SCIENCE & conservation

Global trees conservation

The Morton Arboretum's Director of the Global Tree Conservation Program Murphy Westwood, PhD, discusses the three most threatened trees in the Arboretum's collection.

Leading and assisting efforts to prevent extinction and secure the world’s threatened tree species.

Trees form the backbone of terrestrial ecosystems, support global biodiversity, and provide valuable food, timber, fuel, and medicine. Trees clean pollutants from our air and water, provide the oxygen we breathe, and help cool our homes and cities. Despite their critical importance to human health and global ecosystems, at least 10 percent of the world’s roughly 100,000 tree species are threatened with extinction and over 1,000 species are critically endangered. To prevent this devastating loss of tree diversity, The Morton Arboretum is forming global collaborations and developing conservation strategies that combine the botanical expertise and well-curated tree collections of arboreta with on-the-ground habitat protection and conservation of natural populations of threatened trees.

A cornerstone of this mission is to serve a leadership role in supporting and advocating for the Global Trees Campaign, a joint conservation initiative between Botanic Gardens Conservation International (BGCI) and Fauna and Flora International (FFI). The Global Trees Campaign is the only international conservation program dedicated to saving the world’s threatened tree species. The Morton Arboretum and BGCI have formalized a partnership to strengthen and grow the Global Trees Campaign and The Morton Arboretum now hosts a BGCI Global Tree Conservation Officer, Tree Conservation Specialist Dr. Murphy Westwood.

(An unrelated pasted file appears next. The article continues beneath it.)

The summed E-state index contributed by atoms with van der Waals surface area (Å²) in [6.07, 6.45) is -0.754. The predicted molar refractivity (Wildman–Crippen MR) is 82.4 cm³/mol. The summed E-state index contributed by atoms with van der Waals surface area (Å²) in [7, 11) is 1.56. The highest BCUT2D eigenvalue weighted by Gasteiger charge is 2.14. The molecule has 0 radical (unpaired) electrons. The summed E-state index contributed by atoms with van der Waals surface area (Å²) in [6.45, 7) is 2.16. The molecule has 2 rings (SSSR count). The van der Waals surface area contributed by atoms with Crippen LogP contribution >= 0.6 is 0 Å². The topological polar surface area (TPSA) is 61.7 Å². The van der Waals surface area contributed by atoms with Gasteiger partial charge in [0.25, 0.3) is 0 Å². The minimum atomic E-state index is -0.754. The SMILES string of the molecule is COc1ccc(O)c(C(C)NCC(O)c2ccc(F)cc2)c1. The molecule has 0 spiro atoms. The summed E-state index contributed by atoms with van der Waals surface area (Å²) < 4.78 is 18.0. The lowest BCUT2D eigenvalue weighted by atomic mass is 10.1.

In addition to supporting the Global Trees Campaign, The Morton Arboretum aligns its conservation goals with the targets of the Global Strategy for Plant Conservation (GSPC), the most widely adopted international policy framework for protecting the world’s plant diversity. The sixteen targets of the GSPC provide clear objectives and timelines to guide conservation actions by the botanical garden community.

The initiatives of The Morton Arboretum’s global trees conservation program are also strategically aligned with the priorities of the Center for Tree Science, which brings together experts from botanical gardens, universities, government, industry, and other organizations to participate in collaborations that generate new knowledge and provide training to address key challenges facing trees in urban areas and in the wild.


Current projects

Publications (2004-2014)

Vanishing Acts: Tree conservation traveling exhibit and teaching resources